2018 Goal: Injecting Some Sunlight Into the Global Voices Publication Process

Original photo by Flickr user Mark Lee (CC BY 2.0), remixed to include the Global Voices logo.

In 2018, Global Voices newsroom editors, section leaders, and other core team members will be experimenting with a new approach to our work: periodically setting detailed goals and keeping track of our progress on the Community Blog. In the following post, news editor Lauren L. Finch presents her plans for the first part of the year.

Over the last several years at Global Voices, we’ve raised the editorial standards of the stories we publish. This has helped to ensure that more of the world is not only reading, but understanding, even empathizing, with the people we feature and issues we highlight.

But the process hasn't been as smooth as it could have been. We haven’t managed to communicate the publication process as transparently as possible in this virtual environment of ours. As evidence of that, we continue to face challenges in consistently recognizing a “GV story” both in topic and form, establishing clear publication expectations for authors new and old, and explaining the sub-editing process.

Naturally, this has been a source of frustration or confusion among new and existing community members. These themes recently came up in discussions at the 2017 Summit in Colombo, but they were already present before then.

Volunteer authors are the heart and soul of GV. What would we be without our community? Therefore, it's crucial that we create an environment that is fulfilling as well as realistic in its demands.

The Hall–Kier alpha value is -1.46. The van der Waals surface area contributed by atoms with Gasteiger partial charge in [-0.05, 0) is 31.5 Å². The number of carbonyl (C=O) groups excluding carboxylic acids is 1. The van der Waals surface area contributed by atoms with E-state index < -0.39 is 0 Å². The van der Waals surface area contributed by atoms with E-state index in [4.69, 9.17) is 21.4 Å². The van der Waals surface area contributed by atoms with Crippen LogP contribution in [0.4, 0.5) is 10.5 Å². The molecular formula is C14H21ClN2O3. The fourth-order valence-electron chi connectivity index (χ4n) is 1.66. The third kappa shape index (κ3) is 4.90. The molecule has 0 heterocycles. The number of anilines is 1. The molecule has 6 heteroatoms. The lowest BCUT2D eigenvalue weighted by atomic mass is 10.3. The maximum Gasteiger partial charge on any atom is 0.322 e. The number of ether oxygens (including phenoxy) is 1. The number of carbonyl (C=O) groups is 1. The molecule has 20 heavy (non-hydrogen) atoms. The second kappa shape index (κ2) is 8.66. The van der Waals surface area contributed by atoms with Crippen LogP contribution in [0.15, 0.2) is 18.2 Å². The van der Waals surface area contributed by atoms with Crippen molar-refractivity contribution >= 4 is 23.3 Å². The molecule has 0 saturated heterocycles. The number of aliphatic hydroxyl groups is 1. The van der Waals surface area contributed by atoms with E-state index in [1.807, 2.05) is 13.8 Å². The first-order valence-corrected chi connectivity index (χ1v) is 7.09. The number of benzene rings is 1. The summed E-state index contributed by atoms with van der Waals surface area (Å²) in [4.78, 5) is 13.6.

With that in mind, my goal for the next three months will be to design, in consultation with the community, some sort of easy-to-read, visually interesting guide that clearly and succinctly explains the publishing process at GV for newcomers and long-time community members alike so that expectations are clear from the start.

A collaborative process with the community

To go about this effort, I will begin a dialogue with section leaders, regional editors, sub-editors, and community members during month 1 on how they view the ideal publication process, collecting notes along the way. I will also research different formats and examples of other organization’s work for inspiration (infographic, gifs, video, written manifesto, etc.).

Come month 2, I will distil all of the points collected over month 1 into some sort of succinct language. I will then share that with several focus groups of five GVers that represent a healthy cross-section of the community demographics, and ask for feedback.

In month 3, I will incorporate the feedback into the language, edit it into some sort of guide, and share the finished product with the community.

Periodically, I will also check in with Japan editor Nevin Thompson and Latin America and Spanish language editor Laura Vidal, whose goals overlap in certain ways with mine.

Because writing for GV should be a satisfying experience

If achieved, I hope this guide (or guides) will make publication at GV a smoother experience for authors in four main ways:

  • by lowering the number of stories overhauled or rejected for not matching GV’s mission;
  • by outlining what authors can expect from the publication process (pitch to information gathering to writing to editing and mentoring to sub-editing);
  • by dispelling the notion that GV stories must be millions of words long and entail millions of hours of labor;
  • and by explaining more transparently what the role of the sub-editor is.

As a by-product, I also hope that it might inform how we can improve our editing and sub-editing processes.

Because writing for GV should be clear-cut, illuminating, and, ultimately, a satisfying experience.

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